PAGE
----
From a GP perspective, track record is extremely important, not just investment returns, but also the dispersion across deals and the types of deals the GP does. Distribution, returning money to our investors, is critical. Providing equitable compensation and motivating a team so that it remains stable is also important, along with how you communicate the challenges of your fund to your LPs so they feel that you’re a trusted partner. These are necessary conditions. In the end, if you want to be successful in fundraising, you also need one or two unique selling points that LPs can understand. For us, that is focusing on the mid-market control-buyout space, which is probably the least crowded space within PE, because most control funds in Asia tend to be much larger and are not focused on the mid-market. Most mid-market funds in China are growth or venture. That’s one differentiating factor. Another is our ability to source deals and create value. Every fund needs to come up with a unique hook, as well as fulfill the basic conditions for successful fundraising.

McKinsey: Different funds pursue different growth strategies—some are growing into different asset classes while others become more specialized. Which approach do you think generates the most opportunities?

KC Kung: The largest firms today are alternative asset managers and were originally based in private equity, private debt, or distressed assets. Despite these distinct backgrounds, their composition of assets under management now look very similar. They have some private equity, some credit, maybe some other asset classes as well. They’re in different positions in multiple geographies around the world, but they’ve all converged into this alternative asset management model. On the other hand, you have firms that are more specialized, and pursue a sectoral approach, focusing on consumer, or technology, media, and telecom. Both approaches are valid and firms that can decide and execute a strategy can succeed. Again, it comes down to deciding how you align your heritage with your growth strategy, and what you aspire to be in future. Do you want to be in every asset class, in every geography? Or do you want to be a specialist? That’s a very individual choice for PE firms. Firms that pick one and stick to it can succeed.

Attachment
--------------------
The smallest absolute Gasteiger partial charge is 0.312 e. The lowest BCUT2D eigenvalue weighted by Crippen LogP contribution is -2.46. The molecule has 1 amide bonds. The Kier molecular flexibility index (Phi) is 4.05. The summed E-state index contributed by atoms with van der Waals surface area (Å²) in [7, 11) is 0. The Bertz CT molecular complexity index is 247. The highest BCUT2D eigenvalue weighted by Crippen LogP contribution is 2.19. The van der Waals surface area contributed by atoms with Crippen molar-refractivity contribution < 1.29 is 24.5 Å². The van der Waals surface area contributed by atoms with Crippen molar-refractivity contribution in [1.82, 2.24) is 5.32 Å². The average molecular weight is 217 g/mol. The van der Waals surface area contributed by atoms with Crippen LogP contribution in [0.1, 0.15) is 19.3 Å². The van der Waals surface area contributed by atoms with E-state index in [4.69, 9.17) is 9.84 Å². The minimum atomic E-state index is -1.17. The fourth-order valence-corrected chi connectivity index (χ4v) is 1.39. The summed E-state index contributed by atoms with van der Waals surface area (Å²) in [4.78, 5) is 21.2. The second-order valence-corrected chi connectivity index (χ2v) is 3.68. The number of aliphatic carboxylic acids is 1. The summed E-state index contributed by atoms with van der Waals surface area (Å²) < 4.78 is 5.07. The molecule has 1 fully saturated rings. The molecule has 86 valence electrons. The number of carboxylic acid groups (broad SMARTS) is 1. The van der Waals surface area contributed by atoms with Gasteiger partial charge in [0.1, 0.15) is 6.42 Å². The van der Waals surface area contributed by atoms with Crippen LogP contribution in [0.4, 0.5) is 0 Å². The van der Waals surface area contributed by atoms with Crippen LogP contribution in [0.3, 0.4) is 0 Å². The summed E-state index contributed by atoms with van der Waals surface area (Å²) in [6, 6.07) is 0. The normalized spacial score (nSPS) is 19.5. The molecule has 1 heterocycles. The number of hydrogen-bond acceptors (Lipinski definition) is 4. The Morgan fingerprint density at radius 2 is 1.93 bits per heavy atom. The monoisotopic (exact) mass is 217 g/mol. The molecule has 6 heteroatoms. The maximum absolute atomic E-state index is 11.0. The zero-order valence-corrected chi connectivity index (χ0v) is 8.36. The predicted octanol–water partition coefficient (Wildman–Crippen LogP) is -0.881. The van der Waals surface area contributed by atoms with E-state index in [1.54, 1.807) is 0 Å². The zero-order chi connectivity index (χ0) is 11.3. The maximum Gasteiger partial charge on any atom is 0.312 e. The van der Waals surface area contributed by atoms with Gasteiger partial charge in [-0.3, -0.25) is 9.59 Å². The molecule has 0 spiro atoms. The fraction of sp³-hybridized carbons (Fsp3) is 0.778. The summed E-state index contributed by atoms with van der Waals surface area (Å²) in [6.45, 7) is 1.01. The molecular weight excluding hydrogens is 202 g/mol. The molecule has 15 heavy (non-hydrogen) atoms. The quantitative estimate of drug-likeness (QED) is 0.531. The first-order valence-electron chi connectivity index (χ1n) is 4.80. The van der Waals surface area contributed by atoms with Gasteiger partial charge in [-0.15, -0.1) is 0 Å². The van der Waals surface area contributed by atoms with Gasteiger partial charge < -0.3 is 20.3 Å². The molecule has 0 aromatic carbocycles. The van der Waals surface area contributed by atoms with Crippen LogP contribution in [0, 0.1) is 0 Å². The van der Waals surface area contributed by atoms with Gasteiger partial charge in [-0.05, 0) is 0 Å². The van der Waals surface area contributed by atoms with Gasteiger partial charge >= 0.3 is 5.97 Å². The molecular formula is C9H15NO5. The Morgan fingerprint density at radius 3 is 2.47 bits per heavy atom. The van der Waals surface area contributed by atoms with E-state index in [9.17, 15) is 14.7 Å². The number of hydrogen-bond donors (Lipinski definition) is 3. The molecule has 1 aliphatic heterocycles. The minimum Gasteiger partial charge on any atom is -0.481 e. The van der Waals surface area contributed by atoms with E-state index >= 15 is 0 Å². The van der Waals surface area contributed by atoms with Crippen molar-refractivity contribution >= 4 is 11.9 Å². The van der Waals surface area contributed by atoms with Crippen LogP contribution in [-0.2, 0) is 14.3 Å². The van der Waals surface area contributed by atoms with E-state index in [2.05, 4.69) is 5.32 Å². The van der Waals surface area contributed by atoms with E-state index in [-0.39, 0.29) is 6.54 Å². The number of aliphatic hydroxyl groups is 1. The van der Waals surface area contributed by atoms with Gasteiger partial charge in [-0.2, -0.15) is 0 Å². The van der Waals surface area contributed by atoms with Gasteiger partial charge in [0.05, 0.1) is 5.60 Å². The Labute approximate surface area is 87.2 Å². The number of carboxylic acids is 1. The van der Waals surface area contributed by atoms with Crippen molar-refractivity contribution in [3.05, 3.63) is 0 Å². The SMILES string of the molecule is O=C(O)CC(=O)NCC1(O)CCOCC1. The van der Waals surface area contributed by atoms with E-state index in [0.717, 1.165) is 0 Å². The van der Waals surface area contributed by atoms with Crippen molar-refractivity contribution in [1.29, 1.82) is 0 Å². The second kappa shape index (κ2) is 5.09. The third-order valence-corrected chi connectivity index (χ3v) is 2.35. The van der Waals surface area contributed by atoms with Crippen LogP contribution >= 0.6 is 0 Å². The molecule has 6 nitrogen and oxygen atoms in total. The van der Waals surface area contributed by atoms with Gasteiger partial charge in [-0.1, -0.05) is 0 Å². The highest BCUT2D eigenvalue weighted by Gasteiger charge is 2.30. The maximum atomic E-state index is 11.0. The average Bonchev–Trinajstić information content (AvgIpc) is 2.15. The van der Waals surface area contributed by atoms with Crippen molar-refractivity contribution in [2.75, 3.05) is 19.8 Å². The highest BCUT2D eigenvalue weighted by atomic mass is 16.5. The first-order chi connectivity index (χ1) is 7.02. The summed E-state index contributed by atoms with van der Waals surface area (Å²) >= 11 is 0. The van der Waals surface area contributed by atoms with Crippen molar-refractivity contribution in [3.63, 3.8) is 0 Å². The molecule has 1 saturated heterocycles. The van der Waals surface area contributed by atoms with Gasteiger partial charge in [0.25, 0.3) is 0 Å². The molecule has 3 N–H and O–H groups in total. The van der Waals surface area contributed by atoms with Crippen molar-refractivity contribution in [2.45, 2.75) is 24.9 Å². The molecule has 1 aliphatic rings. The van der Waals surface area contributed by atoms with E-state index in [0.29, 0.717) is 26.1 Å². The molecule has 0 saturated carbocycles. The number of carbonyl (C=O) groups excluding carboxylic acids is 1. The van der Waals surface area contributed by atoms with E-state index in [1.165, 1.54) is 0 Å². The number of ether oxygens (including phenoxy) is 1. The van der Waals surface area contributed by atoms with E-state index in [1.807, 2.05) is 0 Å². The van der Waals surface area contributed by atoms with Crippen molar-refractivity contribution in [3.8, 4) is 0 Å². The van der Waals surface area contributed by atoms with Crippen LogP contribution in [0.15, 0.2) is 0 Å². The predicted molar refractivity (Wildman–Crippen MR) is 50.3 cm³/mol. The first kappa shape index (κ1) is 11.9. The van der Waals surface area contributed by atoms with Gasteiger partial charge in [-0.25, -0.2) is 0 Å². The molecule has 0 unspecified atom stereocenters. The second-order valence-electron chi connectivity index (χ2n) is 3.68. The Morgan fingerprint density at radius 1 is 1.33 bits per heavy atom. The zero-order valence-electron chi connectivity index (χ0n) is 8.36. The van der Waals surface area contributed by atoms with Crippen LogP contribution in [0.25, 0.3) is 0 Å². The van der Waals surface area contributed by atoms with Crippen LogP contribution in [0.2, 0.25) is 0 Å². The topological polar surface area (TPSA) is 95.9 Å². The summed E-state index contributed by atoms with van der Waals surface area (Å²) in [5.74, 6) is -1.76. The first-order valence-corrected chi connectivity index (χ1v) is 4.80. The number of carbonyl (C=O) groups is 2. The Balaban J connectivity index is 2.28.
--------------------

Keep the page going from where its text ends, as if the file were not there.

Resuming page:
McKinsey: How ready do you think PE funds are today for the challenges of the future?

KC Kung: PE is a new industry in China and as a result, many funds are still run by founders, so one of the biggest challenges is managing the succession plan. Listed companies have systems in place to transition to the next group of leaders. Private firms have to figure out how to do that transition before getting into the business and the strategy. You need to make sure internally that you can hang on to your talent. From that perspective, PE is very new. Most firms within our industry don’t have that experience or expertise.

McKinsey: Will that drive LPs to put their money in funds that have a succession plan in place, and shy away from others? How do you think it might drive the landscape of funds?

KC Kung: Institutionalization is going to become increasingly important in the GP selection. LPs want a firm they know is institutionalized, and therefore will not be disrupted by HR or senior management changes. That’s something PE firms have to think through. When we talk to LPs about the equitability of the economic arrangement, about how responsibility is being shared, they understand they’re not just betting on one or two people anymore. They have to bet on a system and institution that can perpetuate itself.